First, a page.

If you disclose the location of the parking for the admissions staff, I would gladly offer my superb vehicle cleaning services on a weekly (or daily) basis for the term of my enrollment. Aside from renouncing God, giving away my dog, or selling my electric notebook, I can think of few things that I would not do for an opportunity to attend. As for payment, I could begin to implement a comprehensive document imaging system for various offices at the Institute, or, I could just empty trash bins. Although the first option probably adds more value and gives better long-term job satisfaction, the second does offer many opportunities for me to feed my ever-hungry stomach, and I would not find the job to be at all undesirable. Either way, I could certainly make my attendance more than worthwhile.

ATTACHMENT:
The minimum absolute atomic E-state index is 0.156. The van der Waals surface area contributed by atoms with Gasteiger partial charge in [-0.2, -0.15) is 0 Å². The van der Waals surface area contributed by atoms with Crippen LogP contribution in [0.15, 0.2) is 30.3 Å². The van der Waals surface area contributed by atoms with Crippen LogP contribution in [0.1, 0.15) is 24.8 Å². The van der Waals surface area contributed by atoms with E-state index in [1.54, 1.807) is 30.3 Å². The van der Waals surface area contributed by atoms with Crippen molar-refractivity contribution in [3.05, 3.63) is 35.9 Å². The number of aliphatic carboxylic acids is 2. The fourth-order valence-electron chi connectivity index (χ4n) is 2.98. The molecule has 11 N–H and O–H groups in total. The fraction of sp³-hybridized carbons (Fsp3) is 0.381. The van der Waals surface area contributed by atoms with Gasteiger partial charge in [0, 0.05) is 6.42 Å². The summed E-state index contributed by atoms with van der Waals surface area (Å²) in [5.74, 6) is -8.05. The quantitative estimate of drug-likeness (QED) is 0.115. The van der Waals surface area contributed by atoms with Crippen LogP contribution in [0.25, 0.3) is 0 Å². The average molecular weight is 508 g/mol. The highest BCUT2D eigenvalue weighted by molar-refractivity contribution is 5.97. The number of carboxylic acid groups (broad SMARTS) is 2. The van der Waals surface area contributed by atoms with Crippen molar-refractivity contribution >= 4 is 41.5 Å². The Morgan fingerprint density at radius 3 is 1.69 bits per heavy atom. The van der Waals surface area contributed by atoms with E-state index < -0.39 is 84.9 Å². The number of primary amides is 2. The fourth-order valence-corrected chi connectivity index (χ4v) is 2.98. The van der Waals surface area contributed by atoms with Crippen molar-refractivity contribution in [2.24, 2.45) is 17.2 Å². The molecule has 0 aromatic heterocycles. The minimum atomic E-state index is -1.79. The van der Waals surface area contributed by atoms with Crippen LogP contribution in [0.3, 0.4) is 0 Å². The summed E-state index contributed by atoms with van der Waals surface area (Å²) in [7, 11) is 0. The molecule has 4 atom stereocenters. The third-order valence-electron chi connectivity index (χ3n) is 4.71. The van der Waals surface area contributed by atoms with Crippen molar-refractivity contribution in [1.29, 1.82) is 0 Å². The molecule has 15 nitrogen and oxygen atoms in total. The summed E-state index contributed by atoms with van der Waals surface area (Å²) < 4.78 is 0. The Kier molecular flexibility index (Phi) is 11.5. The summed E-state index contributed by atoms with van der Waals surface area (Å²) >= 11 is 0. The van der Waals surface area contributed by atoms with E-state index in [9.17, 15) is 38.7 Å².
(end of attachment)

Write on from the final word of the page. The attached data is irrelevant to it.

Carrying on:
If you accept the offer, I cannot ask much more and certainly don't request a response to this letter. Unless I hear from you before then, I'll see you in the fall.


Note that I added Frank's photo--and I deleted his home address. Frank was too classy to add his own picture, and I'm too concerned about his privacy to add his address. (Although I do have his permission to share this letter with you.)

Well, my husband was talking to a customer at a local hospital, and it seems Frank's letter has taken on a life of its own. Somehow, the medical staff saw it, and they've all been emailing M.I.T. suggesting Frank be given a chance.

I feel the same. I think there's room at M.I.T. for one more student, particularly one with a sense of humor, creativity and of course, document imaging skills.